To begin this method, breathe in slowly through the nose. One inhale will be 8 seconds, consisting of the first 4 seconds breathing into the belly, followed by 2 seconds of expanding your ribs outward, with a final 2 seconds of lifting your upper chest and shoulders.

After holding the breath for a few seconds, reverse the process and breathe out of the upper chest first, followed by the ribs, then finishing with the belly.

3. Power Breathing

This technique uses powerful, fast-paced breathing patterns to influence your physical, mental, and emotional state. Combining it with breath-holding is an effective way to influence your parasympathetic nervous system to lower the release of the stress hormone cortisol.

One example of a power breathing routine involves several forceful breaths in through the mouth with increasing speed, followed by a maximal breath in, a full breath out, and holding the end of the expiration for up to 90 seconds.

It is a more advanced breathing technique, so for your first attempt, we recommend checking out the guided video below.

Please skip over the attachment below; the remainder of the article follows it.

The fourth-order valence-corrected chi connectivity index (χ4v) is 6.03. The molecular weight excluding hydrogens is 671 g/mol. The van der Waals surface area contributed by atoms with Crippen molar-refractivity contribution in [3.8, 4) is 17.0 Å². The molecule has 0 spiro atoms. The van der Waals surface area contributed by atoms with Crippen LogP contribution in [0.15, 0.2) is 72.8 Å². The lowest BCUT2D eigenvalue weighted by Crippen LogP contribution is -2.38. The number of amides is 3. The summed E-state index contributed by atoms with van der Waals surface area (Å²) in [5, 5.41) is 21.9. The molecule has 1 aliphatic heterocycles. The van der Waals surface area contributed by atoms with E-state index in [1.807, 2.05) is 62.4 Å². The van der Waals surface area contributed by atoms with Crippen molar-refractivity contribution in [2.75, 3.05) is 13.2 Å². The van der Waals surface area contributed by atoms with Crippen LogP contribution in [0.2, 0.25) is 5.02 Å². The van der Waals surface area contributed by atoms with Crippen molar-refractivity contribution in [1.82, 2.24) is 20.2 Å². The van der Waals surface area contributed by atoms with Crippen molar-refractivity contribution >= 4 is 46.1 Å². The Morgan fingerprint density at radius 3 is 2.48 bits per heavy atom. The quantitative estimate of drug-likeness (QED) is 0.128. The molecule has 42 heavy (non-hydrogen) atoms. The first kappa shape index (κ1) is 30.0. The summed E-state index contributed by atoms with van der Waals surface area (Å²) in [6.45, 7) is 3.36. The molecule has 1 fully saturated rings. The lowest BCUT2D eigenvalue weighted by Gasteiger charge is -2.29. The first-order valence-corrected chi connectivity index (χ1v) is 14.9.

4. Box Breathing

Box Breathing is a somewhat more well-known technique that is useful for reducing anxiety, slowing the heart rate, and restoring calm.

This exercise involves breathing in through the nose for 4 seconds, holding the inspiration in for 4 seconds, breathing out through the nose for 4 seconds, and holding the expiration out for 4 seconds. Continue for up to 5 minutes.

5. Breath of Fire

The final technique is a quick and intense method that can release toxins from the lungs, increase endurance, strengthen the nervous system, and increase energy. It can be performed in a comfortable sitting position or lying down.

To practice breath of fire, perform a few deep breaths withholds to warm up. Then, perform 3 rounds of fast, shallow 'panting' through the nose for 30 seconds. Between rounds, take several deep breaths through the mouth.

Check out the example session below.

Other Considerations for Breathing